Lately, though not limited to my own recent experiences, the topic of what is okay and not okay in terms of female sexuality has become increasingly common in my circle of friends. I recall a certain circumstance where a ‘quack quack’ (the pyramid origami questionnaire of yester years) begged the question ‘What’s your number?’.
Now I’d like to think myself and my female only coworkers as generally emotionally mature- and in terms of politics, quite progressive. And when writing this question, I didn’t have any other intention than my own curiosity and a desire to know where I sat on the spectrum of sexual liberation.
This is a desire I feel a lot of woman are curious about. And your opinion, like my own, is likely based on two things – current social media’s encouragement of female sexual progression and your own upbringing (of which mine was still somewhat conservative – on the feminist front). Phew, it’s enough to leave one quite confused. On one hand the liberal in you is going ‘A woman can do what she wants with her own body’, and the other is going ‘But too many partners, makes you a slut.. Right?’. But what IS too many? And where does that leave the feminist pleasing equilibrium? Is there one?
My coworkers numbers varied between 5 to 35, all of us within our early to late 20s. And, though I consider myself quite progressive, I found myself a little shocked at ’35’. I also found myself involuntarily labeling ‘5’ a bit prudish for a 22 year old. However I chastised myself for thinking this way and later on this exercise made me think where I, as a millennial born in 1994, thought the line existed, and why I felt ashamed at either of my first judgments at the lower or higher numbers. I felt pressure, yes, to sing praise that a woman can have however many partners she likes, and I also felt pressure to tell the girl that 5 didn’t mean that she was a conservative prude. But moreover I felt the tension of the whole group to do the same things, seeing through their proclamations that 35 was okay and so was 5.
So what does sexual liberation mean as a woman in 2016? Where does the line between being sexually progressive and promiscuous exist- and does it exist at all?
These are questions the fifth wave feminist generation faces. Tasked with paving the way for future generations when it comes to body acceptance and defining what it means to be a modern, sexually liberated woman- while being born in a time where one still feels the pressures of patriarchal hangover mentalities.
‘A lady in the streets and a freak in the bed’- Ludacris may have been onto something. Though I highly doubt he was talking about the paradox of the average 20 something’s sex life and resulting body image.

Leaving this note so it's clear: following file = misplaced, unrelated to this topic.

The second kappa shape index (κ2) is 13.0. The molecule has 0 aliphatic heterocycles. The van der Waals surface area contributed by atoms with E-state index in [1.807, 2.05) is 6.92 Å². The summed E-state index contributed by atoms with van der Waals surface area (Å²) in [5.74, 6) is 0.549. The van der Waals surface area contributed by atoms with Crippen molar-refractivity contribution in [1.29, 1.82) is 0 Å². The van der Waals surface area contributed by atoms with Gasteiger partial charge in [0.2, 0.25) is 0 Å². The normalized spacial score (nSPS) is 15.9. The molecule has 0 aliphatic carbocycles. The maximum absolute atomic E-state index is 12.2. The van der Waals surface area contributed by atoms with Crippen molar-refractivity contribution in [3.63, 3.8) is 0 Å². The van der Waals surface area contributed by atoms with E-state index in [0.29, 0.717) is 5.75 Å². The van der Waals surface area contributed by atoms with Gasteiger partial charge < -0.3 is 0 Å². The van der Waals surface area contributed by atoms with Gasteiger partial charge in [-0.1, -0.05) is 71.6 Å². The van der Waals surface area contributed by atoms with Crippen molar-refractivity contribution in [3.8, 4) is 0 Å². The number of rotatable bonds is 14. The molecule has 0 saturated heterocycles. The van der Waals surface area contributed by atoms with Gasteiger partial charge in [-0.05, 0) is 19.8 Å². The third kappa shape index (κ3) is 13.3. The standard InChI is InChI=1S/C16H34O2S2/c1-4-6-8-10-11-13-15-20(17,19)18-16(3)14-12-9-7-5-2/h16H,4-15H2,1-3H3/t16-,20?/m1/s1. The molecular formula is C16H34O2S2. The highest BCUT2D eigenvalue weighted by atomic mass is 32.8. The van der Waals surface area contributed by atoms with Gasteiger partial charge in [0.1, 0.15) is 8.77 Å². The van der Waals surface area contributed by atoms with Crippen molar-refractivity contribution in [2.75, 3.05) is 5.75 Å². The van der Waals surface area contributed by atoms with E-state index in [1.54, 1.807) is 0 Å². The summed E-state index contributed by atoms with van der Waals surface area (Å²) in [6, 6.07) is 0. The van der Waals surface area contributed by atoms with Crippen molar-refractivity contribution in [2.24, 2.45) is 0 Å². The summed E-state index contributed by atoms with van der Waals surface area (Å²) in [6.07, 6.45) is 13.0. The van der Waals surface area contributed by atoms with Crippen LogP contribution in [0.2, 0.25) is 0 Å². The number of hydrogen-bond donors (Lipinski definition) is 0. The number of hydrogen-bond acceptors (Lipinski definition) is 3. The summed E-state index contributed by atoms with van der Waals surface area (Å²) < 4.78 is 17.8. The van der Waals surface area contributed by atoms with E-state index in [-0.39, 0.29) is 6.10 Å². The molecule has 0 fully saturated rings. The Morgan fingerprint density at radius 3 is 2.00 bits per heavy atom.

To explore this question I have to get personal about my own opinions and why they are the way they are so I admit in advance that certain statements may be quite debatable- because they are definitely opinion and therefore experience-based. They are not fact. But I hope to establish a point that most of my peers can agree on, and perhaps halt (or encourage us to rethink) this self-defeating tendency to slut-shame and demean each other, while paradoxically reaffirming to each other, statements of sexual liberation like ‘girl power’ and ‘Yass queen’.
I think it’s important to keep in mind that our attitudes may very well shape the future female generation’s, and come to slowly define the generally accepted, meaning of sexual liberation. Let me start off with saying that at the bottom line it’s most important to put out there that we don’t actually have a say at all in defining any individual woman’s sexual limitations.
That is where the need for female sexual liberation comes in. The only question is, where are your own lines and what has shaped them to be so? And it really all comes down to what you yourself are comfortable with.
I feel with anything, if a woman is self-motivated in her actions, without intimidation or persuasion affecting her decision, then she is acting in a way that she herself feels liberated. The need for a line comes when she is no longer making decisions from a safe and self-empowered place. To put it in simpler terms, when she starts having sex because she doesn’t feel powerful enough to say no or that she has the autonomy to refuse a man who harasses her, when she sleeps with someone to fill her own emotional need for validation (and other various psychological issues that tend to affect one’s sexual choices), when it starts becoming self-harming (putting herself in dangerous situations or not using protection).
However, neither of the aforementioned makes her a ‘slut’. And that’s where your social responsibility comes in to not limit her right to define her own idea of what sexual liberation means, so long as it does not disrespect yours. And to receive the right to define what sexual liberation means to you, in return.